Pamela
Jul 24, 2011 Pamela rated it it was ok  ·  review of another edition
Shelves: reviewed
When you pick up a Grisham book it’s like taking a big gamble. I find his books to be either amazing or just plain awful. For me this one leans towards the latter.

I’m not going to go into too much detail about what the novel is about as there are plenty of reviews already written about it. I will say that this novel deals with the highly controversial issue of the Death Penalty.

I have to say that this book did not move slowly but fast. Too fast at times. Grisham goes back and forth from the pr
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J
Feb 16, 2011 J rated it did not like it  ·  review of another edition
Very disappointing. Grisham has some writing power, but he uses it for evil in this book... liberal lawyer nonsense at its finest. An innocent man that the system failed is on death row, while Grisham's heros struggle to bring truth and justice to light. And it is a black man wrongfully accused of attacking a pretty white woman to boot. As offensive as it is cliche.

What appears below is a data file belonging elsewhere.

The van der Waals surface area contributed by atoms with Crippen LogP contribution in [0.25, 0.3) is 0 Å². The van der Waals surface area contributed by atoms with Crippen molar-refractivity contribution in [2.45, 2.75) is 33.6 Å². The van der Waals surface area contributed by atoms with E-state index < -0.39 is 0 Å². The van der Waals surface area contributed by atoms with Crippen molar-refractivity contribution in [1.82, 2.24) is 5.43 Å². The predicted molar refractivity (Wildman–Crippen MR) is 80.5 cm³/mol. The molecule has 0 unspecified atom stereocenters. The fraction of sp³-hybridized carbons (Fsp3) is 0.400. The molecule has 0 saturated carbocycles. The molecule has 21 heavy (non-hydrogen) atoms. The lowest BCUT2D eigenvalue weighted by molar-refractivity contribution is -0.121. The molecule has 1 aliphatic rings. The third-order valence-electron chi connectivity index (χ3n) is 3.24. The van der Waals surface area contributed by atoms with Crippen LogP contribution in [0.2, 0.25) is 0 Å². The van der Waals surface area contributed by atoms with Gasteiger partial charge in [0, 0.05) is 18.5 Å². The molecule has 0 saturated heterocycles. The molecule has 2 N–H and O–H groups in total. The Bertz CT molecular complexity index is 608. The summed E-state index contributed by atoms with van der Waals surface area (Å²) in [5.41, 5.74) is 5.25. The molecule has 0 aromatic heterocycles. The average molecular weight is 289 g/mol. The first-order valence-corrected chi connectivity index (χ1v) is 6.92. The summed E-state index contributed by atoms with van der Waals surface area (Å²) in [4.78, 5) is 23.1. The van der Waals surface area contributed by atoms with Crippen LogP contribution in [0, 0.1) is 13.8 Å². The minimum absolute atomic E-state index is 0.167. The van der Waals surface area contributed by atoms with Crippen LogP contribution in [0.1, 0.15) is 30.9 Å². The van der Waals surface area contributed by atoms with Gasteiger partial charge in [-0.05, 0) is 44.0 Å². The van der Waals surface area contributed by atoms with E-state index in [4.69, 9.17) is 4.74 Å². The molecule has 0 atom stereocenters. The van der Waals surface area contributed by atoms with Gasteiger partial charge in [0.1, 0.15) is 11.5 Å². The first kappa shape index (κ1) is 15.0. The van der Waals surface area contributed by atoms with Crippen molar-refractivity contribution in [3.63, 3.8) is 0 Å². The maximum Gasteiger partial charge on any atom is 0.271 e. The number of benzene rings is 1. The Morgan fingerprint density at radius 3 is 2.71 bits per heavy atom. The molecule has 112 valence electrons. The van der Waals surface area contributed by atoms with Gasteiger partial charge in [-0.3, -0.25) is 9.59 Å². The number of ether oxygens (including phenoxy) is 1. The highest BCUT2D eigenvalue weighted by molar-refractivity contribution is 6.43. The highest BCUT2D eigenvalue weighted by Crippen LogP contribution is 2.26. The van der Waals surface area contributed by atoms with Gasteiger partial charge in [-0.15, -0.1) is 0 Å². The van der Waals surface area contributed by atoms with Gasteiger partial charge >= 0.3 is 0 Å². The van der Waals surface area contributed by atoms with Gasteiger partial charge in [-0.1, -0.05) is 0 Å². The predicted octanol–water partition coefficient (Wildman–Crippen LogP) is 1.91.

My editorial: Lawyers aren't the good guys - especially defense lawyers (i.e. Jeffrey Figer) - they are educated criminals in suits
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Duffy Pratt
Sep 23, 2011 Duffy Pratt rated it did not like it  ·  review of another edition
Shelves: mystery, law
Grisham is an astonishingly lazy writer. This from the Author's Note at the end of the book:

"Some overly observant readers may stumble across a fact or two that might appear to be in error. They may consider writing me letters to point out my shortcomings. They should conserve paper. There are mistakes in this book, as always, and as long as I continue to loathe research, while at the same time remaining perfectly content to occasionally dress up the facts, I'm afraid the mistakes will continue.
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Angela
If you're in the mood to read 400+ pages of liberal preaching, then go ahead and pick this book up.

I usually love John Grisham's brand of legal thrillers. I heard this was going to be his best work since "The Firm" and was very excited to read it. However, the preaching ruined it for me.